# A question about the limit of a composite function: $\lim_{n\to\infty}\frac{\sin n}{n}$

As we all know, $\lim_{n\to \infty}\frac{\sin n}{n}=0$. But recently I found that one of my student calculate this limit like this, and I have difficulty in judging if it is right: \begin{align}\tag{*} \lim_{n\to\infty}\frac{\sin n}{n}\overset{\frac{1}{n}=t}{=\mkern-3mu=}\lim_{t\to0}t\sin\frac{1}{t}=0, \end{align} assuming that my students have studied and all known that $\lim_{t\to0} t\sin \frac{1}{t}=0.$

I know that from $\lim_{t\to0} t\sin \frac{1}{t}=0$ and E.Heine's result, $\lim_{n\to \infty}\frac{\sin n}{n}=0$. But the solution $(*)$ does not manifest this. Even by the limit of composite function (Cf: Zorich, Mathematical Analysis, Vol I, Page 133, Theorem 5), I do not know if my student's solution is totally right. I know that student want to calculate by using substitution $t=\frac{1}{n}$, but because $n \in \mathbb{N}$, the notation $\lim_{t\to0}$ here is not as it should indicate, thus $t \in \{ t\in\mathbb{R} | \exists n\in\mathbb{N}, t=\frac{1}{n}\}$. Hence I have doubt the righteouness of $(*)$. But I can not give the proper reason to explain this. Can anyone help me?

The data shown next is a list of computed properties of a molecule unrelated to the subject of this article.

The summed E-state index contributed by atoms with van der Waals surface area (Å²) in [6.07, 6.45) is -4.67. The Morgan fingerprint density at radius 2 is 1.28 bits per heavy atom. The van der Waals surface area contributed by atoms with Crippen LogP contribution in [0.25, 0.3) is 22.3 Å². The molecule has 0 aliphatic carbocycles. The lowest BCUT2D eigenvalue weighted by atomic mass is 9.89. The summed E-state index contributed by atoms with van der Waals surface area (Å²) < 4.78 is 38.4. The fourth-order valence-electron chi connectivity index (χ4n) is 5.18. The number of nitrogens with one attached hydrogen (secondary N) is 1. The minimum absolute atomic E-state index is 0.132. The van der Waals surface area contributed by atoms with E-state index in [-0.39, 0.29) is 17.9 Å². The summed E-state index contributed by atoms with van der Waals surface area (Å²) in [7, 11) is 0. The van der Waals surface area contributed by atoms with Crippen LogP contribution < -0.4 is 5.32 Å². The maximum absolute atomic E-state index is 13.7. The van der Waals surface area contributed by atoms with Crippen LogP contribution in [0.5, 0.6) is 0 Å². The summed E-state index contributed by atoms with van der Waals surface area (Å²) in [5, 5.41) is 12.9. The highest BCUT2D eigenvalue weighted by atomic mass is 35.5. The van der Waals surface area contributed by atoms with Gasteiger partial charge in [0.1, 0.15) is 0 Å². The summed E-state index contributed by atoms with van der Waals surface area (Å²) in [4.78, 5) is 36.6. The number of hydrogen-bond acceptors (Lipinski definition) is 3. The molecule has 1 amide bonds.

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\begin{align}\tag{*} \lim_{n\to\infty}\frac{\sin n}{n}\overset{\frac{1}{n}=t}{=\mkern-3mu=}\lim_{t\to0}t\sin\frac{1}{t}=0, \end{align}

is CORRECT, BUT it needs to be explained right in my opinion. To make the argument more clear, here is basically the complete argument:

Let $t_n=\frac{1}{n}$. Then it is true that $t_n \to 0$ and

\begin{align}\tag{*} \lim_{n\to\infty}\frac{\sin n}{n}=\lim_{n\to \infty}t_n\sin\frac{1}{t_n} \end{align}

Now, here is the subtle thing:

$$\lim_{t\to 0}t\sin\frac{1}{t}$$

is more general than $\lim_{n\to \infty}t_n\sin\frac{1}{t_n}$, since in both the $t'$s go to zero, but in the first one $t$ can be any real number, while in the second there are few particular $t'$s.

So, knowing that

$$\lim_{t\to 0}t\sin\frac{1}{t}=0$$ one can conclude that

$$\lim_{n\to \infty}t_n\sin\frac{1}{t_n}=0$$

but the other implication is not true.

In General

If $f(x)$ is any function, if you know that $\lim_{t \to 0} f(t)=L$ then you can conclude that $\lim_{n \to \infty} f(\frac{1}{n})=L$.

Anyhow, if you know that $\lim_{n \to \infty} f(\frac{1}{n})=L$, you cannot conclude that $\lim_{t \to 0} f(t)=L$.

Any conclusion of the type

\begin{align}\tag{*} \lim_{n\to\infty}f(\frac{1}{n})\overset{\frac{1}{n}=t}{=}\lim_{t \to 0} f(t) \end{align}

is true if you know that the second limit exists, but not otherwise.

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Thank you very much! N.S.'s answer benefits me much! – nuage Oct 26 '12 at 2:20
@azhi: If you think that the answer benefits you, please accept it. This is basic etiquette. – Haskell Curry Oct 26 '12 at 19:54